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Date: Wed, 15 Apr 2015 17:23:59 +0200
From: Florian Weimer <fweimer@...hat.com>
To: oss-security@...ts.openwall.com
Subject: Re: Problems in automatic crash analysis frameworks

On 04/14/2015 03:30 PM, Tavis Ormandy wrote:

> This code trusts the /proc/pid/exe symlink, even though it is possible
> to link it anywhere you want.
> 
> https://github.com/abrt/abrt/blob/master/src/hooks/abrt-hook-ccpp.c#L368
> 
>         sprintf(buf, "/proc/%lu/exe", (long)pid);
>         int src_fd_binary = open(buf, O_RDONLY); /* might fail and
> return -1, it's ok */

Does opening /proc/PID/exe really perform symlink resolution?  Or does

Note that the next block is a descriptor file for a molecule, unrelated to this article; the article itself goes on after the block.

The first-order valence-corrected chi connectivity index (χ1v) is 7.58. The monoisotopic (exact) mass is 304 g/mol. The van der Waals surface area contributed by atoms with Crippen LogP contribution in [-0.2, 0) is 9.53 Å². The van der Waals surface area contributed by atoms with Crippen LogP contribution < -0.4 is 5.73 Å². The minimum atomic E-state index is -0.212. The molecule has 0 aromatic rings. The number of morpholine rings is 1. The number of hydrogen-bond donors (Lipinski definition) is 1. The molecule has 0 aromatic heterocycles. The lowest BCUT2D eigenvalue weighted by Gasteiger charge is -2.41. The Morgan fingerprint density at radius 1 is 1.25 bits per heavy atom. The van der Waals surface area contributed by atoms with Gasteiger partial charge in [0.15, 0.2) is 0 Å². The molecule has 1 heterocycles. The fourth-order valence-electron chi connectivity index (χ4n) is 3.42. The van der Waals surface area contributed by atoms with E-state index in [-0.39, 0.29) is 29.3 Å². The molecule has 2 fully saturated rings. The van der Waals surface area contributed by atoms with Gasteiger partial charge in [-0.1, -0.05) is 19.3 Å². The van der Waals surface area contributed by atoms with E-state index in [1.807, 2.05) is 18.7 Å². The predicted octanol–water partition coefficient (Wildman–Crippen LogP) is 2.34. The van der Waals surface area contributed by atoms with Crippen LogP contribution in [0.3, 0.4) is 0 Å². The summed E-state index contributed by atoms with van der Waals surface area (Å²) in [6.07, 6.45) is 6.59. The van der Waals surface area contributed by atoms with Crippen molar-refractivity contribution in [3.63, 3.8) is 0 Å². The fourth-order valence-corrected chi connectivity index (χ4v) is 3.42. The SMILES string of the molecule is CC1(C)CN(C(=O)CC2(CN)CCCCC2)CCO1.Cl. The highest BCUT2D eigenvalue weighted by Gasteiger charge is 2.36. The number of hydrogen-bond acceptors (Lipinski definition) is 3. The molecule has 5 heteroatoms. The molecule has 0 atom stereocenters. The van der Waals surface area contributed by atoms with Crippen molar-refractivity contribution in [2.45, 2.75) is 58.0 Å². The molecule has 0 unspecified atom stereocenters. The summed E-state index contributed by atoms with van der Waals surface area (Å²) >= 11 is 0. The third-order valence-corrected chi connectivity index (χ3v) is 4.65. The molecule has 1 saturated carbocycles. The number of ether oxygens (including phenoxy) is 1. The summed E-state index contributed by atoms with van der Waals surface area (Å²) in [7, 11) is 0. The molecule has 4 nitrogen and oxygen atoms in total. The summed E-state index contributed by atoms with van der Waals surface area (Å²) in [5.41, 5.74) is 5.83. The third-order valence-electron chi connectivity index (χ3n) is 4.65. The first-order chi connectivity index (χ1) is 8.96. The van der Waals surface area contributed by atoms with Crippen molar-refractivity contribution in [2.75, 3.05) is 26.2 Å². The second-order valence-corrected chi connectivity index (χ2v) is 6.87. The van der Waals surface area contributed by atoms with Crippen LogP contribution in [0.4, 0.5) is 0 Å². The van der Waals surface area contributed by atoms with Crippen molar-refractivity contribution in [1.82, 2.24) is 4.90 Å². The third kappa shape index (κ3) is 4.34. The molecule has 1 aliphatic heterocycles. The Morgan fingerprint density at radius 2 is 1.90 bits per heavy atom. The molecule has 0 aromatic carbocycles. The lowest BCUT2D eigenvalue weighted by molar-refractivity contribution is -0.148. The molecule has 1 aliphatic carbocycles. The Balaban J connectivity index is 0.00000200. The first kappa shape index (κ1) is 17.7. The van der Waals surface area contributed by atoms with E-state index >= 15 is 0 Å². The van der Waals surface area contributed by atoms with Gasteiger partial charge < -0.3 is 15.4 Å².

the kernel create temporary /proc/PID entries for non-executable file?
But how would this trigger the

This feature is supposedly disabled by default.  As far as I can see, it
can disclose the program text of execute-only binaries to users, which
has been treated as a vulnerability in the past.


Upstream has posted patches for some of the vulnerabilities:

  <https://github.com/abrt/abrt/pull/950>
  <https://github.com/abrt/libreport/pull/343>

There's still some debate how to best address the creation of the
user-owned directory.  My proposal is to change from root:root to
user:abrt as late as possible.

(The Hotspot crash dump copying is disabled in the sources, so no patch
for that is planned right now.)

We also need to move off the /var/tmp/abrt directory (the code for
creating the directory looks racy), back to /var/spool/abrt.

I have not looked at how directory creation is handled for the other
crash handlers (say Python).

-- 
Florian Weimer / Red Hat Product Security

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